Searching for the Real Los Angeles (Public Books)
by David Helps
Los Angeles is a global city: a place of high-rent postmodern dreams, brutal class war, and uplifting visions of diversity. One useful focal point for making sense of these contradictions can be found at a sleek downtown hotel.
The King of Beasts Has to Watch His Back (The Conversation)
by Alexander Richard Braczkowski, Duan Biggs, and Peter Lindsey
For male lions, every moment from the time they’re born holds potential danger. To survive, they build coalitions and employ brutal violence of their own.
Wittgenstein Is for Teachers (Aeon)
by Calum Jacobs
To Ludwig Wittgenstein, finding meaning in human activity was a social endeavor. This might be most obvious in the environment where the philosopher spent much of his time: the classroom.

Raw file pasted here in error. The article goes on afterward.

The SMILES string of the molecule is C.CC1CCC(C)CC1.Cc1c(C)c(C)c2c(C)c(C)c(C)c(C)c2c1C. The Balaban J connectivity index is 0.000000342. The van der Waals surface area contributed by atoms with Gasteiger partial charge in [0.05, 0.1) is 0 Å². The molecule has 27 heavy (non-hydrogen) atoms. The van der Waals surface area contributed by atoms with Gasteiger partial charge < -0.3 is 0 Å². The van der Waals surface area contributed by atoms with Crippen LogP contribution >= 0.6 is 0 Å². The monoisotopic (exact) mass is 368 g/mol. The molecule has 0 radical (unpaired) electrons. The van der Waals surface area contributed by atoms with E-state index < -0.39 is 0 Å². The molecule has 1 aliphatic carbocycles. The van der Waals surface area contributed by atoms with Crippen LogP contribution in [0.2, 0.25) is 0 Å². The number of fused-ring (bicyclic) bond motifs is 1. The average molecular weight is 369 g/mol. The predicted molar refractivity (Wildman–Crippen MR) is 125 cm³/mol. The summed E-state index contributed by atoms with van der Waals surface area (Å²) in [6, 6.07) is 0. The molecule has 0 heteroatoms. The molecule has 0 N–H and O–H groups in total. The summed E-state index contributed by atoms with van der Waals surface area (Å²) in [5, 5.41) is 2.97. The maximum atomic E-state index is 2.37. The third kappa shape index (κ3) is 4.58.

Who Knows What Makes Us Happy? (NPR)
by Aaron Scott, Rachel Carlson, Brit Hanson, and Rebecca Ramirez
You may have heard about the studies that show how we can get happier: with exercise, gratitude, time outdoors, mindfulness, and so on. A look back at the data behind much of that research throws it all into doubt.
CPR Usually Goes Wrong (The New Yorker)
by Sunita Puri
CPR is easy to learn, requires no technology, and can revive the dead. It’s also a violent act that can cause pain and trauma, and it’s often used on patients it has almost no chance of really helping.
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